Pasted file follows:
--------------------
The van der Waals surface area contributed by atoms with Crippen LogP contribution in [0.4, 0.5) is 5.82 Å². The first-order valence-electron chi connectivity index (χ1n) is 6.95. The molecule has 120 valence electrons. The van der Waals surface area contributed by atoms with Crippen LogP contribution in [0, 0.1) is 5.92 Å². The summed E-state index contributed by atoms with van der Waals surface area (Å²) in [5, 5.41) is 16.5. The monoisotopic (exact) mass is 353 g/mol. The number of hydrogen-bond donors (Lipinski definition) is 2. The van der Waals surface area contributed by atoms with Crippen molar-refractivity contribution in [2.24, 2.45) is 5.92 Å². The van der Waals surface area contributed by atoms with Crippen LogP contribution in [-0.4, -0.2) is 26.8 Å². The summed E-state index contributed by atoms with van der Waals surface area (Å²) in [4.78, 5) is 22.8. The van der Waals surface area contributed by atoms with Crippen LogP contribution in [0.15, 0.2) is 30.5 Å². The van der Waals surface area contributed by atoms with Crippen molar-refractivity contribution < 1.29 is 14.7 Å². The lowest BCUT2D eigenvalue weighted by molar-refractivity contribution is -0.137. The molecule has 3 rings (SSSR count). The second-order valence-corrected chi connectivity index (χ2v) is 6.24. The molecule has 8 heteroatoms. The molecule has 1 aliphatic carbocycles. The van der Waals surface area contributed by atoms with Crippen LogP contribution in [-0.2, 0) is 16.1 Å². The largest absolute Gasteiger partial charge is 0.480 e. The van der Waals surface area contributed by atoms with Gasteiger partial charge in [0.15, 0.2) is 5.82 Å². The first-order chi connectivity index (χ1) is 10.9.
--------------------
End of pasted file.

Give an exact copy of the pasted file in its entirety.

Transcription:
The van der Waals surface area contributed by atoms with Crippen LogP contribution in [0.4, 0.5) is 5.82 Å². The first-order valence-electron chi connectivity index (χ1n) is 6.95. The molecule has 120 valence electrons. The van der Waals surface area contributed by atoms with Crippen LogP contribution in [0, 0.1) is 5.92 Å². The summed E-state index contributed by atoms with van der Waals surface area (Å²) in [5, 5.41) is 16.5. The monoisotopic (exact) mass is 353 g/mol. The number of hydrogen-bond donors (Lipinski definition) is 2. The van der Waals surface area contributed by atoms with Crippen molar-refractivity contribution in [2.24, 2.45) is 5.92 Å². The van der Waals surface area contributed by atoms with Crippen LogP contribution in [-0.4, -0.2) is 26.8 Å². The summed E-state index contributed by atoms with van der Waals surface area (Å²) in [4.78, 5) is 22.8. The van der Waals surface area contributed by atoms with Crippen LogP contribution in [0.15, 0.2) is 30.5 Å². The van der Waals surface area contributed by atoms with Crippen molar-refractivity contribution < 1.29 is 14.7 Å². The lowest BCUT2D eigenvalue weighted by molar-refractivity contribution is -0.137. The molecule has 3 rings (SSSR count). The second-order valence-corrected chi connectivity index (χ2v) is 6.24. The molecule has 8 heteroatoms. The molecule has 1 aliphatic carbocycles. The van der Waals surface area contributed by atoms with Crippen LogP contribution in [-0.2, 0) is 16.1 Å². The largest absolute Gasteiger partial charge is 0.480 e. The van der Waals surface area contributed by atoms with Gasteiger partial charge in [0.15, 0.2) is 5.82 Å². The first-order chi connectivity index (χ1) is 10.9.